My parents always took the teacher’s side. I grew up attending public schools in the Chicagoland area and I can count on two fingers the number of times (out of hundreds of opportunities) that my Mom and Dad thought a teacher had gone too far. Today, by contrast, teachers routinely face obnoxious, know-it-all parents who refuse to believe that their children could be a problem in the classroom.
But teachers, principals and school administrators are not infallible. And on those occasions when they do overreach in their roles as temporary caretakers of our children, they deserve to be put in their place.
In Australia, a mom sent her three-year-old to kindergarten with a slice of chocolate cake in the lunch bag. Unfortunately, a slice of this kind falls within the school’s “Red Food Category,” which encompasses unhealthy foods “that may contain excess energy (kilojoules), saturated fat, added sugar and/or salt.” The list also includes sodas and deep-fried foods and is part of a full set of nutrition guidelines that all schools follow Down Under.
The article continues:
A friend of the officially-warned mother, Melinda Tankard Reist, who is also an author and advocate for women and girls, took to Facebook to back up her pal. Her post clearly hit a nerve, with more than 600 comments to date.
An Australian mom sends a piece of cake with her daughter as part of that day’s school lunch. The school responds by scolding the mom for violating nutritional guidelines. The mom’s friend posts about it on Facebook. And now we’re discussing it because major media outlets around the world have taken up the cause of cake-loving children everywhere.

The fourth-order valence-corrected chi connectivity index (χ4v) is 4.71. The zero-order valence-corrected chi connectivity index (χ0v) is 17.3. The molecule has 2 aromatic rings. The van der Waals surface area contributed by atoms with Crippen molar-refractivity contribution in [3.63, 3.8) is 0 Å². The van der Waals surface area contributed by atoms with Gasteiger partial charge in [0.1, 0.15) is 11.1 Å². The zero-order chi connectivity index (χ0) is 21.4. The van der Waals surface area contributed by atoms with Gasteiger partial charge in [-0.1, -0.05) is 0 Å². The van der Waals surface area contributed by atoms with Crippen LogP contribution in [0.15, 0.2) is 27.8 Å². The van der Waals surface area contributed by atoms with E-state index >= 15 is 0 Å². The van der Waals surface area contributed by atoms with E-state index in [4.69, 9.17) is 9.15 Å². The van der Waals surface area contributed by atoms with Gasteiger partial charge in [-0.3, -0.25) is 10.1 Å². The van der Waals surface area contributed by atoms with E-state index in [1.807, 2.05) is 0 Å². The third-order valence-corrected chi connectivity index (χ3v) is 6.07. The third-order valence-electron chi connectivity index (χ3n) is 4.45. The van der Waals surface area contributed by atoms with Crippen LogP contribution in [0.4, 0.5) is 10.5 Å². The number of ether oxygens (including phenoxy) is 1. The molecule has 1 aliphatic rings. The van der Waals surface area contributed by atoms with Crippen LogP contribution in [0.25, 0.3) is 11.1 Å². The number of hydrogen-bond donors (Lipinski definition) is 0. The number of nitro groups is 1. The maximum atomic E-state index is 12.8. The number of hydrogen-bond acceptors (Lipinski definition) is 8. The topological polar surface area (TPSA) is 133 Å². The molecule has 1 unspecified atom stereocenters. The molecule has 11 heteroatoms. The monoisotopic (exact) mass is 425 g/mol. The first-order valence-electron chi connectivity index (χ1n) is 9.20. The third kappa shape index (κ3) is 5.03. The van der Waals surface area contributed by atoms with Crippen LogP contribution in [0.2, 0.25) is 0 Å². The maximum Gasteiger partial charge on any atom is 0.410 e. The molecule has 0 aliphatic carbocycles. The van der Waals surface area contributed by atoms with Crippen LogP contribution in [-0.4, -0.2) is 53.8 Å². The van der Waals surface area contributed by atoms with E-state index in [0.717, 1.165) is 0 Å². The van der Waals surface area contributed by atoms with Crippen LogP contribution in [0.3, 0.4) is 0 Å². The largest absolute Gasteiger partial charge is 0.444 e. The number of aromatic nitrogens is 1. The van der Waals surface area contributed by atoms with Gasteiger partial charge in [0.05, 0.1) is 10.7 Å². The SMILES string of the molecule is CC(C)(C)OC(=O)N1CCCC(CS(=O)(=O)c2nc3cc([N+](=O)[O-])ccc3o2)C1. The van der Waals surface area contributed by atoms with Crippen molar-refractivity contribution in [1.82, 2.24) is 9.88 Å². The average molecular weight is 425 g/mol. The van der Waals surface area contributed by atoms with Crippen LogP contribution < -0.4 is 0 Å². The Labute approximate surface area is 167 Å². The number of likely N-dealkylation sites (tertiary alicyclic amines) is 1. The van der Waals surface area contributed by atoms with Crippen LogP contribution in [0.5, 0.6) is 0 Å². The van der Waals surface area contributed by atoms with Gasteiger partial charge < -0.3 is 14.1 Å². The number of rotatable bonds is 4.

Perhaps social media can have a positive impact on the world!
According to the family friend of this mom and her daughter, the mother in question is a healthy person who has given birth to (and raised) eight healthy children. I come from a family of six siblings, but you do not have to hail from a large family to know that any woman who can put up with that many kids is a saint and should be granted a “Get out of ‘condescending notes from teachers’ jail free” card for life. Unless there had been repeated examples of this mother abusing or neglecting her children, everyone should just back off.
One of the two times that my own mother called a teacher back to tell her that she should mind her own business was when I brought a meatball hoagie to school for that day’s “fruit snack”—a mid-morning treat designed to keep second graders from getting crabby before lunchtime. Due to my ancient Viking/Nordic blood, I was the tallest kid in my class and already looked like a fifth grader. I was fit and active for my age, and that morning two of my younger siblings had been puking their brains out and my mom did not have time to stop at the store to pick up whatever pretentious fruit my second grade teacher tended to favor in her own grocery cart. On my way out the door that morning, my Mom said, “Eat half of your meatball sandwich for Fruit Snack if you are hungry and the rest at lunch.” When I came home that afternoon with a note from my teacher about my lack of a fruit snack, my Mom told my single, eco-friendly, 25-year-old teacher in no uncertain terms to keep her opinions to herself.
As Abby W. Schachter has noted in her book, No Child Left Alone: Getting the Government Out of Parenting, the rapid rise in unelected “experts” telling parents how they should raise, feed and educate their children is alarming. There is a balance to be struck between social engineering and anarchy, but in modern America we’re much closer to the former than the latter. This is why we ought to be vigilant about the encroaching busybodies who, as my wife and I learned last year in the months leading up to the birth of our first child, are only too happy to give unsought advice with the certainty and demeanor of a Soviet-era commissar.
I, for one, am glad that Melinda Tankard Reist posted something on Facebook about this Great Chocolate Cake Caper. Just like we need to teach our kids respect for governing authorities such as teachers and police officers, we also need to point out silly infringements of personal freedoms and laugh heartily at them so that our kids learn how to navigate an increasingly confusing society.
This blog post has been reproduced with the permission of Acculturated. The original blog post can be found here.
[Image Credit: Melinda Tankard Reist]